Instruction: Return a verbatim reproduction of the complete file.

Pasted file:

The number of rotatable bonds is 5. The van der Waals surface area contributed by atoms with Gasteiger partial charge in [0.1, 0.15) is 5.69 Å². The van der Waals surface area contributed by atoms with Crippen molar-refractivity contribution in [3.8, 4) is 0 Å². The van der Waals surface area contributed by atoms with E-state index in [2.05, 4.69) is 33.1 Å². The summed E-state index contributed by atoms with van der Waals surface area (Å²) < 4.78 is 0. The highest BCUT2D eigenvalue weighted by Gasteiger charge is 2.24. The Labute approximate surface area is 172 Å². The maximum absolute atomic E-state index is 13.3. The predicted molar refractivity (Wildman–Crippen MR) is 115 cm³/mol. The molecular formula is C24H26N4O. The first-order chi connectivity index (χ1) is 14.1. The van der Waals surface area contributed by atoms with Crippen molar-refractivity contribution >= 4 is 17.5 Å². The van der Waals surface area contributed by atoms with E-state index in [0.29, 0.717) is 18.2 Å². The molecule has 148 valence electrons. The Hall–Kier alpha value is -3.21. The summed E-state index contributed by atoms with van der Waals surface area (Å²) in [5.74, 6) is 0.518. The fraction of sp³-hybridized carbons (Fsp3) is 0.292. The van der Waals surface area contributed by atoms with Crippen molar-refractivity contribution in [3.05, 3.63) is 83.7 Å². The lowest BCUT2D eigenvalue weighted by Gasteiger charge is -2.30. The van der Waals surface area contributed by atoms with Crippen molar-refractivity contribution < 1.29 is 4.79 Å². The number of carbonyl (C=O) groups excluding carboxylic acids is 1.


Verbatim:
The number of rotatable bonds is 5. The van der Waals surface area contributed by atoms with Gasteiger partial charge in [0.1, 0.15) is 5.69 Å². The van der Waals surface area contributed by atoms with Crippen molar-refractivity contribution in [3.8, 4) is 0 Å². The van der Waals surface area contributed by atoms with E-state index in [2.05, 4.69) is 33.1 Å². The summed E-state index contributed by atoms with van der Waals surface area (Å²) < 4.78 is 0. The highest BCUT2D eigenvalue weighted by Gasteiger charge is 2.24. The Labute approximate surface area is 172 Å². The maximum absolute atomic E-state index is 13.3. The predicted molar refractivity (Wildman–Crippen MR) is 115 cm³/mol. The molecular formula is C24H26N4O. The first-order chi connectivity index (χ1) is 14.1. The van der Waals surface area contributed by atoms with Crippen molar-refractivity contribution >= 4 is 17.5 Å². The van der Waals surface area contributed by atoms with E-state index in [0.29, 0.717) is 18.2 Å². The molecule has 148 valence electrons. The Hall–Kier alpha value is -3.21. The summed E-state index contributed by atoms with van der Waals surface area (Å²) in [5.74, 6) is 0.518. The fraction of sp³-hybridized carbons (Fsp3) is 0.292. The van der Waals surface area contributed by atoms with Crippen molar-refractivity contribution in [3.05, 3.63) is 83.7 Å². The lowest BCUT2D eigenvalue weighted by Gasteiger charge is -2.30. The van der Waals surface area contributed by atoms with Crippen molar-refractivity contribution < 1.29 is 4.79 Å². The number of carbonyl (C=O) groups excluding carboxylic acids is 1.